An Explanation of Wi-Fi Triangulation

Learn how Wi-Fi GPS works to track your location

Hand holding smart phone on world map network and wireless communication network, abstract image visual, internet of things.Elements of this image furnished by NASA
Prasit photo / Getty Images

Wi-Fi Positioning System (WPS) is a term pioneered by Skyhook Wireless to describe its Wi-Fi-based location system. However, other companies like Google, Apple, and Microsoft use GPS to determine Wi-Fi networks too, which can then be used to find someone's location based solely on Wi-Fi.

You might sometimes see a GPS app ask you to switch on Wi-Fi to get a more accurate location. It probably seems weird to assume that your Wi-Fi as anything to do with GPS tracking, but the two can actually work together for a more precise location.

Wi-Fi GPS, if you want to call it that, is particularly useful in urban areas where there are Wi-Fi networks broadcasting all over the place. However, the benefits are even greater when you consider that there are some circumstances where it's simply too difficult for GPS to work, like underground, in buildings or malls where GPS is too weak or intermittent.

Something to remember is that WPS does not work when out of range of Wi-Fi signals, so if there aren't any Wi-Fi networks around, this WPS feature will not work.

Note: WPS also stands for Wi-Fi Protected Setup but it's not the same as Wi-Fi Positioning System. This can be confusing since they both pertain to Wi-Fi but the former is a wireless networking system that's intended to make it faster for devices to connect to a network.

How Wi-Fi Location Services Work

Devices that have both GPS and Wi-Fi can be used to send information about a network back to a GPS company so that they can determine where the network is.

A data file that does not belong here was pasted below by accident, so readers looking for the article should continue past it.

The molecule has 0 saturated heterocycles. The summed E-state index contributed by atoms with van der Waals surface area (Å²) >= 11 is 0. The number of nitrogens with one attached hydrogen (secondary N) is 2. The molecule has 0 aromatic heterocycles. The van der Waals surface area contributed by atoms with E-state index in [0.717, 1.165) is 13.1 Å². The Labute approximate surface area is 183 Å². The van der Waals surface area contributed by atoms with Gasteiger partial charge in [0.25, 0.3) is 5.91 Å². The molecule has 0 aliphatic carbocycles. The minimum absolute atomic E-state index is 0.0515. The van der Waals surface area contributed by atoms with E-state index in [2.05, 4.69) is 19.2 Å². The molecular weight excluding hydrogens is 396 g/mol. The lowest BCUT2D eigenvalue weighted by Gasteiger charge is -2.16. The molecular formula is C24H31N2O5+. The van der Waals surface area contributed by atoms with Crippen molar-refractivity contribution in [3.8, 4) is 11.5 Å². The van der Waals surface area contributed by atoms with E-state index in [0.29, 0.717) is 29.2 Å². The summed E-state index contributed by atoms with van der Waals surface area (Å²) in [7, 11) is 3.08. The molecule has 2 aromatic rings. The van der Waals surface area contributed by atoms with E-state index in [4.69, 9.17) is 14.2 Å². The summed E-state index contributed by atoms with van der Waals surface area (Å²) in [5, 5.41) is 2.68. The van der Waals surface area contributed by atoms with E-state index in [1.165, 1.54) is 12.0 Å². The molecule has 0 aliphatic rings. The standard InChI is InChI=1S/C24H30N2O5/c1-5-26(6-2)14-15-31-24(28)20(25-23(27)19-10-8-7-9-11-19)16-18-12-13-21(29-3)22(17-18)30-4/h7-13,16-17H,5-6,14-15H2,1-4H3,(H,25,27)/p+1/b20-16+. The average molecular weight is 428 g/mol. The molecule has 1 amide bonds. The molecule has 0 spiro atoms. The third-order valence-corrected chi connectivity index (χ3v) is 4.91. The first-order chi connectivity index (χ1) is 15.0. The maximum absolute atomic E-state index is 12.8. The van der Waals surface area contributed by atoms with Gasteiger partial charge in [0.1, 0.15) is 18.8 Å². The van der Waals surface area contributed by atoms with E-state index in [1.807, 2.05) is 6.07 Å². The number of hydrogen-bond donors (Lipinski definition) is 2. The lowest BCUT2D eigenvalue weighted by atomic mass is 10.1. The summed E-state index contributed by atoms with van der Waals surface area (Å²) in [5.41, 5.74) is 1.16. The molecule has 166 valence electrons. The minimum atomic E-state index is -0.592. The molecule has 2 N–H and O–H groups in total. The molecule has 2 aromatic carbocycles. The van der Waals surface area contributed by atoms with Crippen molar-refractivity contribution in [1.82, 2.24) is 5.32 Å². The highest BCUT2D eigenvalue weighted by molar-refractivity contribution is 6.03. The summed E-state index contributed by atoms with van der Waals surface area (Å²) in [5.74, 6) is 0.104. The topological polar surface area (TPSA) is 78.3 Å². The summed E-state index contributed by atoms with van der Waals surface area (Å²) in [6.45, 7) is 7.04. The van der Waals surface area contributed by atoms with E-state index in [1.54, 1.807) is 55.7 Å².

The way this works is by having the device send the access point's BSSID (MAC address) along with the location determined by GPS.

When GPS is used to determine the location of a device, it also scans nearby networks for publicly accessible information that can be used to identify the network. Once the location and nearby networks are found, the information is recorded online.

The next time someone is near one of those networks but they don't have great GPS signal, the service can be used to determine an approximate location since the network's location is known.

Let's use an example to make this easier to understand.

You have full GPS access and your Wi-Fi is turned on in a grocery store. The location of the store is easily spotted because your GPS is working, so your location and some information about any nearby Wi-Fi networks are sent to the vendor (like Google or Apple).

Later, someone else enters the grocery store with Wi-Fi on but no GPS signal since there's a storm outside, or maybe the phone's GPS just doesn't work well. Either way, the GPS signal is too weak to determine the location. However, since the location of nearby networks is known (since your phone sent that information in), the location can still be gathered even though GPS isn't working.

This information is constantly being refreshed by vendors like Microsoft, Apple, and Google, and all of it used to provide more accurate location services to their users. Something to remember is that the information they gather is public knowledge; they don't need any Wi-Fi passwords to make it work.

Anonymously determining user locations in this way is part of virtually every cell phone carrier's terms-of-service agreement, though most phones allow the user to turn off location services.

Similarly, if you don't want your own wireless network to be used in this way, you might be able to opt out.

Opt out of Wi-Fi Tracking

Google includes a way for Wi-Fi access point administrators (that includes you if you have home Wi-Fi or control your office Wi-Fi) to opt out of its WPS database. Simply add _nomap to the end of the network name (e.g. mynetwork_nomap) and Google will no longer map it.

See Skyhook's Opt-Out page if you want Skyhook to stop using your access point for positioning.